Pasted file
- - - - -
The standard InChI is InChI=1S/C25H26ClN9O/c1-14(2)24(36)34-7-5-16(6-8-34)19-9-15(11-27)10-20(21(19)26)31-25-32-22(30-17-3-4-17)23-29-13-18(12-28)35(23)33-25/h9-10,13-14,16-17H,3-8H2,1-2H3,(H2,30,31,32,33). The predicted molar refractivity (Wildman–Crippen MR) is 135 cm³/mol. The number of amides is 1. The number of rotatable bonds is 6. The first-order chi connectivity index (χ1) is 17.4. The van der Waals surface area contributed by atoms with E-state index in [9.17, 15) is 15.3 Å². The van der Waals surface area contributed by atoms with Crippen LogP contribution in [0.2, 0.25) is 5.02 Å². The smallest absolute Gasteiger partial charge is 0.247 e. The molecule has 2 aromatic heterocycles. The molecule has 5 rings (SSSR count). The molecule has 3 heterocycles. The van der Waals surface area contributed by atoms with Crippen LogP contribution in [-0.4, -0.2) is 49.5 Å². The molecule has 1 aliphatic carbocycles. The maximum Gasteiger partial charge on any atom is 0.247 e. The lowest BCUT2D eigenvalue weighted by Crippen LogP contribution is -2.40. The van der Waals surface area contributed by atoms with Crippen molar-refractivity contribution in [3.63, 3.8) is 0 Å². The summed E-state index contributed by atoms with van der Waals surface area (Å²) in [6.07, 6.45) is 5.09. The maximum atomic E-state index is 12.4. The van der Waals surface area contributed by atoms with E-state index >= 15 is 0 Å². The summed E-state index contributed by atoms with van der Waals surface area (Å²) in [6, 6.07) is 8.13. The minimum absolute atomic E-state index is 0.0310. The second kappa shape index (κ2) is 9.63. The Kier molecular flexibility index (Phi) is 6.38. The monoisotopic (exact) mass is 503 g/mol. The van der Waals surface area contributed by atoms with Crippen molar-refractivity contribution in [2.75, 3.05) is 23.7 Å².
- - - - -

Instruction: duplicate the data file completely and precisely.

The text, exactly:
The standard InChI is InChI=1S/C25H26ClN9O/c1-14(2)24(36)34-7-5-16(6-8-34)19-9-15(11-27)10-20(21(19)26)31-25-32-22(30-17-3-4-17)23-29-13-18(12-28)35(23)33-25/h9-10,13-14,16-17H,3-8H2,1-2H3,(H2,30,31,32,33). The predicted molar refractivity (Wildman–Crippen MR) is 135 cm³/mol. The number of amides is 1. The number of rotatable bonds is 6. The first-order chi connectivity index (χ1) is 17.4. The van der Waals surface area contributed by atoms with E-state index in [9.17, 15) is 15.3 Å². The van der Waals surface area contributed by atoms with Crippen LogP contribution in [0.2, 0.25) is 5.02 Å². The smallest absolute Gasteiger partial charge is 0.247 e. The molecule has 2 aromatic heterocycles. The molecule has 5 rings (SSSR count). The molecule has 3 heterocycles. The van der Waals surface area contributed by atoms with Crippen LogP contribution in [-0.4, -0.2) is 49.5 Å². The molecule has 1 aliphatic carbocycles. The maximum Gasteiger partial charge on any atom is 0.247 e. The lowest BCUT2D eigenvalue weighted by Crippen LogP contribution is -2.40. The van der Waals surface area contributed by atoms with Crippen molar-refractivity contribution in [3.63, 3.8) is 0 Å². The summed E-state index contributed by atoms with van der Waals surface area (Å²) in [6.07, 6.45) is 5.09. The maximum atomic E-state index is 12.4. The van der Waals surface area contributed by atoms with E-state index >= 15 is 0 Å². The summed E-state index contributed by atoms with van der Waals surface area (Å²) in [6, 6.07) is 8.13. The minimum absolute atomic E-state index is 0.0310. The second kappa shape index (κ2) is 9.63. The Kier molecular flexibility index (Phi) is 6.38. The monoisotopic (exact) mass is 503 g/mol. The van der Waals surface area contributed by atoms with Crippen molar-refractivity contribution in [2.75, 3.05) is 23.7 Å².